Homework Help: Integral simplification using Bessel functions

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1. May 31, 2017

roam

1. The problem statement, all variables and given/known data

I need to simplify the following integral

$$f(r, \theta, z) =\frac{1}{j\lambda z} e^{jkr^2/2z} \int^{d/2}_0 \int^{2\pi}_0 \exp \left( -\frac{j2\pi r_0 r}{z\lambda} \cos \theta_0 \right) r_0 \ d\theta_0 dr_0 \tag{1}$$

Using the following integrals:

$$\int^{2\pi}_0 \cos (z \cos \theta) d \theta = 2 \pi J_0 (z) \tag{i}$$
$$\int^{2\pi}_0 \sin (z \cos \theta) d \theta =0 \tag{ii}$$
$$\int^{z}_0 z J_0 (u) du=zJ_1 (z) \tag{iii}$$

P. S. This integral is meant to give the radial intensity profile of the diffraction pattern of the circular aperture ($|f(r, \theta, z)|^2$). I am required to express this as a simple function of a $J_1(.)^2$ function. Here $J_n (z)$ denotes the Bessel function of order $n$.

2. Relevant equations

3. The attempt at a solution

Leaving aside the constant $A=\frac{1}{j\lambda z} e^{jkr^2/2z}$ in the front, the integral becomes:

$$\int^{d/2}_0 r_0 \int^{2\pi}_0 \exp \left( -\frac{j2\pi r_0 r}{z\lambda} \cos \theta_0 \right) \ d\theta_0 dr_0$$

$$=\int^{d/2}_0 r_0 \int^{2\pi}_0 \cos \left( -\frac{j2\pi r_0 r}{z\lambda} \cos \theta_0 \right) + j \sin \left( -\frac{j2\pi r_0 r}{z\lambda} \cos \theta_0 \right) \ d\theta_0 dr_0$$

Using (i) and (ii):

$$=\int^{d/2}_0 r_0 2 \pi J_0 \left( \frac{j2\pi r_0 r}{z\lambda} \right) dr_0$$

Here I had to use a substitution $u=j2\pi r r_0/z \lambda$, and $dr_0 = \frac{z \lambda}{j2\pi r} du$:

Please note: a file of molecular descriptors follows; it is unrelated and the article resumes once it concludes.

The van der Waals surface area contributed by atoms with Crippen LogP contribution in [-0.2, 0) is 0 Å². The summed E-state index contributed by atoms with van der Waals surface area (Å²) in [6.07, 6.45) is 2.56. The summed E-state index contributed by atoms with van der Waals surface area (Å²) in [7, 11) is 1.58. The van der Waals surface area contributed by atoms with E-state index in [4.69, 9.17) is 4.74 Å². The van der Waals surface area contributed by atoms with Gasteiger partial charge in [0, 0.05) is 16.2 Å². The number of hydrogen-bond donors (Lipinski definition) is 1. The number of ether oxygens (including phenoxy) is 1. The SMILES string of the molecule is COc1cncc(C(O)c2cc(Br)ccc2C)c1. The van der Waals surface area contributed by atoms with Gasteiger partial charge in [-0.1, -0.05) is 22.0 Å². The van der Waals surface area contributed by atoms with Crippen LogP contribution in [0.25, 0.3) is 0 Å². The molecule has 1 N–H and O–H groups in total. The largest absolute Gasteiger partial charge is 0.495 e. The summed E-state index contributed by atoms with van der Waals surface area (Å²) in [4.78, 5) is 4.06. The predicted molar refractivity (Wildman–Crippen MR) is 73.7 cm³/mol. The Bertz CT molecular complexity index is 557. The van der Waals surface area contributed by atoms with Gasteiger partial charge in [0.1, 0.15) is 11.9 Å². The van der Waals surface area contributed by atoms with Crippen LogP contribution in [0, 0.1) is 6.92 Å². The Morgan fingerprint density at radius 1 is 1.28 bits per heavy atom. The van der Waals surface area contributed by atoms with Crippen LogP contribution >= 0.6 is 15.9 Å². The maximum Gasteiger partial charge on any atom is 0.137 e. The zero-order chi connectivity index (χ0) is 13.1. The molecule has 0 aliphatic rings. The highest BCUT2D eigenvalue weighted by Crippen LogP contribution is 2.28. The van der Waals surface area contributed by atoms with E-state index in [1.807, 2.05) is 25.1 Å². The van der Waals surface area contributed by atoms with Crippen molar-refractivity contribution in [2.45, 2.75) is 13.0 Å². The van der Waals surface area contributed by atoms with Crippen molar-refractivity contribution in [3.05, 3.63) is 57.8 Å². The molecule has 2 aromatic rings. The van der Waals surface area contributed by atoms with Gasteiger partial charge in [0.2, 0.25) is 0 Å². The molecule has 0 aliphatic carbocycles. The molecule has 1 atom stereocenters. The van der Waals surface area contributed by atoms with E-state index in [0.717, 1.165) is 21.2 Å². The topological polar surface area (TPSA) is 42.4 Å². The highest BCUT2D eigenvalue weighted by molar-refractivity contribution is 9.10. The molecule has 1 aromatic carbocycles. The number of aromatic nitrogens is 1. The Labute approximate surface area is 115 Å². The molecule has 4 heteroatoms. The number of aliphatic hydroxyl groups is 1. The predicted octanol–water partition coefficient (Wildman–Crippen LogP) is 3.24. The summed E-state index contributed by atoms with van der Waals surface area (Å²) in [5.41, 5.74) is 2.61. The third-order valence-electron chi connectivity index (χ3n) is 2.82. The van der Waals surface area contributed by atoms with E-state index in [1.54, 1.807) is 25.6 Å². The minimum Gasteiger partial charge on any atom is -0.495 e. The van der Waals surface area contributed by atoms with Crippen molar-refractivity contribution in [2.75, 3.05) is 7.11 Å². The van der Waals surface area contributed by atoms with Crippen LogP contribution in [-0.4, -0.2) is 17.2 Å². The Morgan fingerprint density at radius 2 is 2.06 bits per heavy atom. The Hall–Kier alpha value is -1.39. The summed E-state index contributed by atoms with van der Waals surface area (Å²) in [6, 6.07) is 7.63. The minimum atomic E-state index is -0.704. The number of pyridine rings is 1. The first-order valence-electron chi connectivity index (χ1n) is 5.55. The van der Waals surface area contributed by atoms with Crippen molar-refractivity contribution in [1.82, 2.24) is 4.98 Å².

$$\left( \frac{z\lambda}{j 2 \pi r} \right)^2 2 \pi \int^{\frac{z \lambda d}{4 j \pi r}}_0 u J_0 (u) du$$

Using (iii) this becomes:

$$\therefore f(r, \theta, z) = A. \frac{d}{r} \left( \frac{z \lambda}{2 \pi r} \right)^2 J_1 \left( \frac{z \lambda d}{4 j \pi r} \right)$$

However, in textbooks, this intensity distribution (known as 'Airy pattern') is given by:

$$|f(r, \theta, z)|^2 = \left( \frac{\pi d^2}{4 \lambda^2} \right)^2 \left[ \frac{2 J_1 \left( \frac{d \pi r}{z \lambda} \right)}{\frac{\pi d r}{\lambda z}} \right].$$

So, why is my answer so different? What is the mistake?

Any suggestions would be greatly appreciated.

2. May 31, 2017

I think the error is in the limit on your integral. When $r_o=d/2$, $u=...$. $\\$ Also another error before that: $e^{jx}=cos(x)+jsin(x)$. There is no $j$ in the cos(x) or $sin(x)$ and no j in the $J_o(x).$ It is not $J_o(jx)$, etc.

3. May 31, 2017

roam

Thank you so much for pointing out the mistake in $dr_0$. The j in cos and sin was a typo.

So, using $u=\frac{2\pi r}{z \lambda}r_0$ and $dr_0 = \frac{z \lambda}{2\pi r} du$ we find:

$$f(r, \theta, z) = A \int^{d/2}_0 \left( \frac{z \lambda}{2 \pi r} \right)^2 2 \pi u J_0 (u) du$$

$$= A \left( \frac{z \lambda}{2 \pi r} \right)^2 \pi d \ J_1 \left( \frac{d}{2} \right)$$

But according to textbooks, squaring this should give the intensity as:

$$I(r) = \left( \frac{\pi d^2}{4 \lambda^2} \right)^2 \left[ \frac{2 J_1 \left( \frac{d \pi r}{z \lambda} \right)}{\frac{d \pi r}{z \lambda}} \right]^2$$